Beechholme memorial plaque
Great War Memorial

If you have more information about a name or would
like to correct or remove any of the information please
mail the Webmaster.
Surnames beginning
with the letter
previous letter E next letter





To date we have been unable to identify this man.

If you have any information, please do contact us.


Research by Rachel and Jim Stapleton


Beechholme WWI memorial

EXELL George

Private 2132

4th South Lancashire

Died 5th April 1917 Aged 33

Husband of Bridget Exell of 7,Orchard St,Warrington.

 George Exell was born around 1884 in Chelsea. (The surname is often spelt Exall ). He was the second eldest of four children born to Thomas and Ann or Annie nee Casey. His father was employed as a basket maker and later a seller of matches and street musician. He was blind.

On the 1891 census the family are living at 46, Boundary Road Hammersmith in shared accommodation with three other families. George is aged seven at this time. His admission date to Beechholme is unknown.

Between 1891 and 1901 life became increasingly hard for the children in this family. An article in the Illustrated Police News dated Saturday the 22nd October 1892 tells us that Thomas Exell, who was described as a blind street musician was brought up on a warrant at the West London Police Court charged with deserting his children who had become chargeable to the parish of Kensington. They were in and out of the workhouse. Thomas in his defence stated that his wife had left him. Detective Brown proved that the prisoner gave way to drunkenness and violent behaviour and he was subsequently given three months with hard labour.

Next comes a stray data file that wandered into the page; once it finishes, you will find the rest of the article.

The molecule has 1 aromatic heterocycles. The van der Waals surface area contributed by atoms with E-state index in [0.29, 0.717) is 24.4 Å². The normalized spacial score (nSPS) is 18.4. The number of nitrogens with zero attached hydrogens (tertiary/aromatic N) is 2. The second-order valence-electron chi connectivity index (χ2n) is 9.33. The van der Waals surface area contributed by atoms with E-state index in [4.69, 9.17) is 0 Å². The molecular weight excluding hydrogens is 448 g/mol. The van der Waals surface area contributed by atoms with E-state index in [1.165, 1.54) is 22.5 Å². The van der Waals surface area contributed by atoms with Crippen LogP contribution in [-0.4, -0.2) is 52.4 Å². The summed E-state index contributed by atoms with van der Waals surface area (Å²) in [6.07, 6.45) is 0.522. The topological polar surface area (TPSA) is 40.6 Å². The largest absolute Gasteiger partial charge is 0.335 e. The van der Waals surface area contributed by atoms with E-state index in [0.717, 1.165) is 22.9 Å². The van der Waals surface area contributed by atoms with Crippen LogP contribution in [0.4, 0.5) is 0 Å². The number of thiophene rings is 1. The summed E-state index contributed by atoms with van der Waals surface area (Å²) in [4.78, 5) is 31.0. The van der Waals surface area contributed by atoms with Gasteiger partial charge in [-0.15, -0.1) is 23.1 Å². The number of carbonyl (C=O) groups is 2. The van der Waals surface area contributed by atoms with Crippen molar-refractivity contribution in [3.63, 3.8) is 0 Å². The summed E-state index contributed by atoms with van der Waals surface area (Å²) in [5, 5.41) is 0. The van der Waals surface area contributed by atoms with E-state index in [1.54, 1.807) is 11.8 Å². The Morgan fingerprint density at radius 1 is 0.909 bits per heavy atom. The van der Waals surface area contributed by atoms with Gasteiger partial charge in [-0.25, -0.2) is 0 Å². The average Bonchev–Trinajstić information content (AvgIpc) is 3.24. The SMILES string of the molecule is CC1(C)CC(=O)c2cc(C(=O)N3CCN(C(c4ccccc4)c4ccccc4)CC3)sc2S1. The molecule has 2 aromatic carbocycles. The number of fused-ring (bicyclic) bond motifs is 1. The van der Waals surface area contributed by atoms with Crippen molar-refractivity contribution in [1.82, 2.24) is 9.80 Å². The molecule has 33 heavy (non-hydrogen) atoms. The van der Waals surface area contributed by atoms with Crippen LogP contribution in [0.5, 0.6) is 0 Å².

Annie, their mother, was hardly blameless as she had previous convictions for theft, and several summary convictions for drunkenness, when on Wednesday 1st July 1896 she too was brought before the courts charged with stealing £4 from her husband. In the court she made a lunge at her husband hitting him around the head and then struggled violently with the police. In order to secure her, the policemen had to carry her out of the court. She was sentenced to six months imprisonment and the Q.C. described her behaviour as that of a perfect brute.

By 1901 Elizabeth Exell, George’s younger sister was an inmate of Beechholme.

George was by this time in the army, serving with the South Lancashire regiment. He had enlisted on the 23rd January 1897 when his apparent age was given as 14 years. He was 4 feet 8 inches tall and his rank is given as musician. In his service records it states that he was educated for eight years at the Kensington and Chelsea Homes and then for 1 year 6 months on the Exmouth Training Ship so perhaps he had initial plans to join the navy. He had a tattoo on his left forearm which bore the word “Love” and on his right forearm the word “Sailor” His trade was given as musician. It also states that the whereabouts of his father are unknown and that his mother is living in Notting Hill.

His service records show that he was promoted to Driver and transferred to the 8th Hussars in November 1902. He is described as having brown hair and blue eyes.

In 1902 he marries Bridget Farrell in Warrington . He served in the South African campaign and was entitled to the South African Medal, Cape Colony, and Orange State clasps.

 By 1909 he is described as being 5 feet 9 inches tall. He is discharged at the end of his term of engagement in March1913. His special qualifications for civilian life were that he was a good horseman and groom no doubt gained through his attachment to the Hussars which was a light cavalry unit.